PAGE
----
Another thing that may not be well known nowadays is that ME can start in a simple way, completely different from CFS. (How could something that happens in epidemics, like the Incline Village outbreak be defined by a six month wait? A major craziness amongst many...)

    I got ill 29th July 1968 after swimming in the sea at Blackpool during a burning hot summer. I NEVER missed any schooling, I worked Saturdays, I went dancing and hillwalking. Not only was I not deconditioned but I did not fulfil the main part of the definition of CFS - fatigue that interferes with life.

    I did have ME. I got severe pain and neurological symptoms like double vision, transient paralysis, speech problems, bulbar palsy. I couldn't stand and had vertigo, couldn't take heat or cold and sometimes became so confused I couldn't remember how to get home. I was noise and light sensitive and had bad sleep.

    I also came to a sudden stop when I reached my exercise limit. I could go from normal to unable to walk in the space of an eye blink. (I had to get carried out of a pub at five o' clock one afternoon, even though I didn't drink becasue alcohol made me feel bad.)

    Of course, I got a litle bit worse every time I over did it and every time I took a bad infection.

    I think many people do get ill after an infection but do not recognise it as "CFS" because they have not reached the level of fatigue the definition requires.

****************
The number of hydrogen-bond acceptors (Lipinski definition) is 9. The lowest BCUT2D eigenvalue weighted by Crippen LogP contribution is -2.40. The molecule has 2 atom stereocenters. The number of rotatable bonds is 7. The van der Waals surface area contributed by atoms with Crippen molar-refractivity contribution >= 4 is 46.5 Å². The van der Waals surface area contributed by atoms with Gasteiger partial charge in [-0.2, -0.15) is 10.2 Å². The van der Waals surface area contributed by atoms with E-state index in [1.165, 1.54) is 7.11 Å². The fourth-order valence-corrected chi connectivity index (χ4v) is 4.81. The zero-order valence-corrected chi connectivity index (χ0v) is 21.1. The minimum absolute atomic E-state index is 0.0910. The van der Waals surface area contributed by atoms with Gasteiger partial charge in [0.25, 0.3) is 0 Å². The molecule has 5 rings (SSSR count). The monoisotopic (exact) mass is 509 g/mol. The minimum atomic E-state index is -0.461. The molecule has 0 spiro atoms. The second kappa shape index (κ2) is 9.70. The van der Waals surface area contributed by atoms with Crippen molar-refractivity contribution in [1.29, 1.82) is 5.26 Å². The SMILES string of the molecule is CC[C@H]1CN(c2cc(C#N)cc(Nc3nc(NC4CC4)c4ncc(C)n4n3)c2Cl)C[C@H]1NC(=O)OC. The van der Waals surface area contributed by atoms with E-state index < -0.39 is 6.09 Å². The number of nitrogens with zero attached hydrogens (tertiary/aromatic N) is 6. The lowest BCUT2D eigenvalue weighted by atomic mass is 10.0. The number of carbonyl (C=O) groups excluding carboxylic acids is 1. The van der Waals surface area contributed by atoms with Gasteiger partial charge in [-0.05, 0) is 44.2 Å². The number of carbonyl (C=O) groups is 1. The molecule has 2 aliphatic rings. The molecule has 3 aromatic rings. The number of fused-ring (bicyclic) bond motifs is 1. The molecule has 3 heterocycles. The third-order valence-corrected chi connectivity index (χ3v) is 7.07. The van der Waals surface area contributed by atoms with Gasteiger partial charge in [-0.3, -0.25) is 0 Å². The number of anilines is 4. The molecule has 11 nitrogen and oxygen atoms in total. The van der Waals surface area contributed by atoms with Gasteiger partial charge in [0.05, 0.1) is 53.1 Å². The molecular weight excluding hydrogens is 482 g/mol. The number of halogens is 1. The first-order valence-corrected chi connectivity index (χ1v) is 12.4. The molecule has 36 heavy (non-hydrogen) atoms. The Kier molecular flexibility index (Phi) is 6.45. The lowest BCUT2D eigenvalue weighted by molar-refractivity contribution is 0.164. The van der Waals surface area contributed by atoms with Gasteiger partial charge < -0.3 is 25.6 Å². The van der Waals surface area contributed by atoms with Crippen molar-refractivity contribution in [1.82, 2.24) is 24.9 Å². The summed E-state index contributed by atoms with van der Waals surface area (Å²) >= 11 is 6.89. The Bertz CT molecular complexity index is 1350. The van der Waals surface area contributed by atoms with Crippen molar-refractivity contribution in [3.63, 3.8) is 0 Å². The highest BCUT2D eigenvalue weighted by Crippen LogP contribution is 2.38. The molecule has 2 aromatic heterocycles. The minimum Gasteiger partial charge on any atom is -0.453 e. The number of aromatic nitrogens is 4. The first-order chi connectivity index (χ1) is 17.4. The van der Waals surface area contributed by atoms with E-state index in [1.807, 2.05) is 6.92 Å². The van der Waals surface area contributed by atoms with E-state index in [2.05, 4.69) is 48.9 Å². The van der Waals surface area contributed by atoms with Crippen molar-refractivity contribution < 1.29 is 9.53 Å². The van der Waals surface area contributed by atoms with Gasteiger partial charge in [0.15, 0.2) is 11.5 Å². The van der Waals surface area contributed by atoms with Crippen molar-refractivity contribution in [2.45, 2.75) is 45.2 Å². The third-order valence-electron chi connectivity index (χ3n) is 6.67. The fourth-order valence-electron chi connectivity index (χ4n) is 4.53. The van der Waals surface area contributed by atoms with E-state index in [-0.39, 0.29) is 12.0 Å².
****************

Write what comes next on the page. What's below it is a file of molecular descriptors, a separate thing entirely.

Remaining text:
It is possible to be very high functioning and still have ME. I wonder how many teenagers out there are like me.

  10. justinreilly

    justinreilly Senior Member

    NYC (& RI)

    The info I have is from Osler's Web. There is no chart in the book, just a mention of it.

    Go to Osler's Web's page on amazon; and click on the picture of the book; enter search terms:

    For mention of the chart: type in stuff like "cheney something happened 1970s or 70s"

    The only south florida outbreak i know of was on stock island in the keys where Defreitas investigated an outbreak of 'contagious MS' which turned out to be ME. search for "stock island".
  11. Andrew

    Andrew Senior Member

    Los Angeles, USA
    Hi Everyone. I'm having trouble figuring out what is going on. Could someone give the short version. For example,

    I a few sentences, can someone tell me if there is something going on with the new ICD we need to act on. If so, what is it and where is it?
  12. strawberry

    strawberry Guest

    The only problem with this definition is that it exludes people with gradual onset disease. But what you describe is ME for me. Before I got severely and chronically sick 10 years ago I had PVFS lasting 4-6 months many times. It was always triggered by a serious virus like chicken pox, measles or influenza, never colds. This was not just fluey tiredness but neuroimmune disease with cognitive dysfunction, dysautonomia, neuropathic pain, flu-like malaise, PEM, alcohol intolerance, etc. The reason why I became so ill this time around is because the triggering influenza infection was REALLY severe. But the present illness is the same one I've been getting on and off for years.

    Could be organophosphate pesticides. They began to supercede organochlorines as pesticides in the 1960s. By the 70s the environment would have become more saturated. A study on the type of paraoxonase ME/CFS patients have should be done. An English farmer called Mark Purdey theorized that OPs were causing BSE/nvCJD as well and that epidemic also appeared in the 80s.